I thought that new – and veteran – readers might find it interesting if I began sharing my best posts from the first half of this year. You can see the entire collection of best posts from the past thirteen years here.
Yesterday, I shared my predictions of what the next school year might look like (see It’s Going To Be A New Classroom World In The Fall – Here Is What I Think It Might Look Like).
Today, I thought I’d write about what long-term changes COVID-19 might bring to schools – even after a vaccine has been developed and distributed.
* For at least the next ten years, every first month of school will heavily emphasize relationship-building (even more than it does now in most classes) and developing procedures and student familiarity with remote learning in case of another pandemic. This will take the place of the “emergency substitute plans” that many schools have required teachers to turn-in to the central office. If, after ten years, we don’t have another similar emergency, this emphasis on preparation will gradually diminish.
* Every school – from now until forever – will become a “one-to-one” school. In other words, every student will check-out a Chromebook or another device at the beginning of each school year. How they are used will vary widely (see following points), but each student getting one will continue to be a “given.”
* No more hard-copy textbooks. Textbooks will be loaded into the Chromebooks so students can access them with or without Internet access. Even though studies have found that student comprehension is better when reading on paper (see The Best Resources On Which Is Best – Reading Digitally Or Reading Paper?), schools will decide that a small loss in in comprehension will be off-set by reduced costs and increased accessibility, and assume that the “comprehension gap” will diminish over time the more students are on their screens.
*There will be an increased interest among students to read actual physical books for pleasure. With the increased amount of time spent on screens reading text, physical books will be attractive for their content and for their “novelty.” Teachers who had packed away their classroom libraries during the COVID-19 crisis will find that they are more popular than every post-vaccine.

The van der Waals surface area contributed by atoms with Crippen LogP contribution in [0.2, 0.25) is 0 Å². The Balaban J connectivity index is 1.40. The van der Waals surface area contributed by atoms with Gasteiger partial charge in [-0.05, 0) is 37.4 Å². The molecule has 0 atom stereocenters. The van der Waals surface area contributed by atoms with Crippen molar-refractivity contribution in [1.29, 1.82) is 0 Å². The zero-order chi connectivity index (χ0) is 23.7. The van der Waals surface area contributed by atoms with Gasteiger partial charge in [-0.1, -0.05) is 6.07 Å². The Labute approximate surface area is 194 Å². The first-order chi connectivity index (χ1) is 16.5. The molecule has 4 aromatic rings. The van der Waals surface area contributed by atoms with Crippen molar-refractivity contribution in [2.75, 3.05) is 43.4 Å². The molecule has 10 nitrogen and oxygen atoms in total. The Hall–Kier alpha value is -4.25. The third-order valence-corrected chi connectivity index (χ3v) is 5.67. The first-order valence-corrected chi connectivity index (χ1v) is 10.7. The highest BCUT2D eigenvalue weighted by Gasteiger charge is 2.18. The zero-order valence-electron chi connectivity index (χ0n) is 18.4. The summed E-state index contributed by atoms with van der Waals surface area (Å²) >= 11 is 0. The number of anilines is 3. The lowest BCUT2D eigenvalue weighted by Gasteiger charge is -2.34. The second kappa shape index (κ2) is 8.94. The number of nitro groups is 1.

* This next prediction is also a bit counter-intuitive: apart from additional time spent writing (“quick writes” on paper will be a thing of the past) and on reading and annotating text on laptops (and, admittedly that additional time will likely be substantial), there will be fewer minutes spent on them during the school day than there was prior to COVID-19. Though the vast majority of homework will be done online in the future, teachers will want to maximize the advantages of non-tech instruction during the day. This may be the most important lesson from the school closure crisis – widespread recognition that ed tech is not by any stretch of the imagination a magic bullet for instruction. Instead, it will be recognized as a tool for making some tasks (like reading/writing and homework) more efficient and convenient. There will be recognition that many of the “old ways” – getting to know students face-to-face, hands-on learning, small group live instruction, in-class discussions, etc. are what students need. The moniker “personalized learning” will lose its tech focus (The Best Resources For Understanding “Personalized Learning”).
* Teachers unions will become stronger (see The Best Resources For Learning Why Teachers Unions Are Important). Just as we’ve seen in workers’ struggles over the past few months in hospitals, fast-food restaurants, warehouses and in meat-packing plants, decision-makers who are removed from day-to-day operations tend to not be very cognizant of employee safety issues on the front lines. District Central Offices will not be immune from this blindness when we go back next school year, and many teachers will reacquaint themselves with the value of their unions. That renewed awareness will carry over for years to come.
* Schools will offer many online class options, mainly for electives, but also a limited number of core classes. This expansion will mainly appear in moderate-to-high income areas where there are more stay-at-home parents, but will also be implemented in some form or another in all schools. One particular concern I have about this development is that some students who convince their parents to pursue these options might be the very ones who need to gain the socialization skills that are gained in physically attending schools.
* After a COVID-19 vaccine is developed, districts will almost immediately revert to their typical lack of emphasis on cleanliness and lay-off classified staff who were responsible for doing much of it. Teachers will, again, return to having to use more of their time toward wiping down desks and keyboards and sweeping and spot-mopping floors.
*There will be a renewed emphasis on equity for the most vulnerable student populations. This development, though obviously welcome, is going to be the result of tragedy. During the time between now and when a vaccine is developed, I believe that districts will generally not be providing additional supports to those who might fall into this “vulnerable” category, including English Language Learners, those with unique needs, and students who are challenged by the “opportunity gap” (see The Best Resources For Learning About The “Achievement Gap” (Opportunity Gap). I believe the consequences of these actions will be so severe that the subsequent public outcry will make district, state and federal bodies change policies to ensure that these vulnerable populations are given needed extra support. I, and many others, will continue fighting for this kind of support now. I’m just not confident we’ll win.
Let me know where you agree and disagree, and what you think I’m missing!